However, regarding the issue of NAGPRA, Greyhawk (a friend of mine) had the best philosophy, "Some restitution is better than none at all."
November 20, 1996
Athineos, Doris, "Tribal Art Law: A Time to Return," Antique Monthly, November 1993, pp. 27-30.
Day , Bill, personal interview, October 11, 1996.
Native American Graves Protection and Repatriation Act, Westlaw: USCA Legal Teaching Tool, WL 496382, pp. 1-19, October 14, 1996.
Perkins, Greyhawk, personal interview, October 16, 1996.
Tabah, Agnes, "Native American Collections and Repatriation," American Association of Museums Technical Information Service Forum, September 19, 1992.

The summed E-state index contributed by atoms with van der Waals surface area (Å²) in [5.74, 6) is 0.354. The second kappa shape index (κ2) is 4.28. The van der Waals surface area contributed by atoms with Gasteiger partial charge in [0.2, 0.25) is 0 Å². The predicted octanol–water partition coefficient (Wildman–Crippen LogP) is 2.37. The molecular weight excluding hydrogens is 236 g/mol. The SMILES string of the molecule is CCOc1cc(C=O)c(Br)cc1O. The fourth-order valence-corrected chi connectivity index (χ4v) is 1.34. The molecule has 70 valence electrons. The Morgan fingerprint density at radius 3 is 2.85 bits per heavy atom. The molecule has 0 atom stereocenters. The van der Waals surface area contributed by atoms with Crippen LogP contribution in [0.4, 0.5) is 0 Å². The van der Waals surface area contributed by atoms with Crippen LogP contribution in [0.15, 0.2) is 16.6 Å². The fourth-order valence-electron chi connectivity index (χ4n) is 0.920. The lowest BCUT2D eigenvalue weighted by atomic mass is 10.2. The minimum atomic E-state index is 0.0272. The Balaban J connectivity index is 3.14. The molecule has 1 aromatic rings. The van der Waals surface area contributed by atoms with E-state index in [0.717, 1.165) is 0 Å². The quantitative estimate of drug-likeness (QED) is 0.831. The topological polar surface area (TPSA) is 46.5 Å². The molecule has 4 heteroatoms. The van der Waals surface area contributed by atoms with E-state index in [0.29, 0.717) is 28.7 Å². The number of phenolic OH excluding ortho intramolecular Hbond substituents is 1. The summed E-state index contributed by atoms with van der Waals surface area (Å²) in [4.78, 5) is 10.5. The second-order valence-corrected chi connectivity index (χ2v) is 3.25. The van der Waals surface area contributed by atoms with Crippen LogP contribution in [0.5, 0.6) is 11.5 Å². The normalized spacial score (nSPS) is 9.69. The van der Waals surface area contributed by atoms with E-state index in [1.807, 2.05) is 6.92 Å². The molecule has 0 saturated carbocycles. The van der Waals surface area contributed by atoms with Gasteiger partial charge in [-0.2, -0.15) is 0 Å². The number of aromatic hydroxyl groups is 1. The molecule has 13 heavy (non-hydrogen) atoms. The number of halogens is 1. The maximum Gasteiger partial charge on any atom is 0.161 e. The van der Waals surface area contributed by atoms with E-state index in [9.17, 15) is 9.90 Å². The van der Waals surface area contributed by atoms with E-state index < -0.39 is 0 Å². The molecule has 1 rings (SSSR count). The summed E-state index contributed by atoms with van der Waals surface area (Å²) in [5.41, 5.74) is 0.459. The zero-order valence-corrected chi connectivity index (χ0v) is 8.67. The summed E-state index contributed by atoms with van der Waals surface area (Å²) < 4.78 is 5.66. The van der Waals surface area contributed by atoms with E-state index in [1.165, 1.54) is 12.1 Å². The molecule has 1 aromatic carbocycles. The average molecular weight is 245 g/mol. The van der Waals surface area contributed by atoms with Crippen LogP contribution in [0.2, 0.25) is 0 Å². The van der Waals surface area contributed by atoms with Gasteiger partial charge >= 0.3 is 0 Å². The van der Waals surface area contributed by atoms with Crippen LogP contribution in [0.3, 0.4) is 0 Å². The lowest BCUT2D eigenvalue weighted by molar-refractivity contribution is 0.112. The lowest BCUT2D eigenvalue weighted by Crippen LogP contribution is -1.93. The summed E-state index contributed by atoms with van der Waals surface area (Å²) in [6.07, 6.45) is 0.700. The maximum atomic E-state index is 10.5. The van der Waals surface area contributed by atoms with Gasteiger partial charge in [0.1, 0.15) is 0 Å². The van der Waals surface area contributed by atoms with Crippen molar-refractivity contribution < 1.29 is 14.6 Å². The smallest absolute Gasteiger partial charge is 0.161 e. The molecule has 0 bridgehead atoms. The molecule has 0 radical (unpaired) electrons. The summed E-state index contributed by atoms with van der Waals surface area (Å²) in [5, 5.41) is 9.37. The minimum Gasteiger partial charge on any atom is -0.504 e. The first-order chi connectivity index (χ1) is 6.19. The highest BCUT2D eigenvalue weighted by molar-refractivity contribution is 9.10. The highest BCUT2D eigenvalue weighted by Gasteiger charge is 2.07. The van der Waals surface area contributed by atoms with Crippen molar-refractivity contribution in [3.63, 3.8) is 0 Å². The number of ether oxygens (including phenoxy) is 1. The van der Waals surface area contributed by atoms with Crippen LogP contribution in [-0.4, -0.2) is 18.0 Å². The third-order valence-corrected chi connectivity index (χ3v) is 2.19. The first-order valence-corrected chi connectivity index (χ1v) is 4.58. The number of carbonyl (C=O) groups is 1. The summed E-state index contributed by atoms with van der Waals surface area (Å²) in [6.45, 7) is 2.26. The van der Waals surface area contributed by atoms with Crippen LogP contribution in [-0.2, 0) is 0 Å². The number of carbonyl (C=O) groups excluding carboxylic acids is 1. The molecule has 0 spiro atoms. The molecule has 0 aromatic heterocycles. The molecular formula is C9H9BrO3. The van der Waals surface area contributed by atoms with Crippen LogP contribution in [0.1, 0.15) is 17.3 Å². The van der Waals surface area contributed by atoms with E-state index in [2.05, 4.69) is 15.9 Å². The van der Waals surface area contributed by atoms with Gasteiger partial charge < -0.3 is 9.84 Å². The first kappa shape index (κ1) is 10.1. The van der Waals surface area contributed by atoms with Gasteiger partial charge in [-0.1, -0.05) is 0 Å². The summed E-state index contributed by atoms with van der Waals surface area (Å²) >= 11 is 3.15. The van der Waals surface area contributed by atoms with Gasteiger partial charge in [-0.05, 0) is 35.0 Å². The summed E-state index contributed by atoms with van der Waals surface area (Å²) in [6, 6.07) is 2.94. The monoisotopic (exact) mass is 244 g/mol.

Tarver, Paul, personal interview, October 4, 1996.
Native American Graves Protection and Repatriation Act, 101st Congress, Washington, D.C.: approved November 16, 1990.
For additional information, try here:
Native American Anthropology and Archaeology Links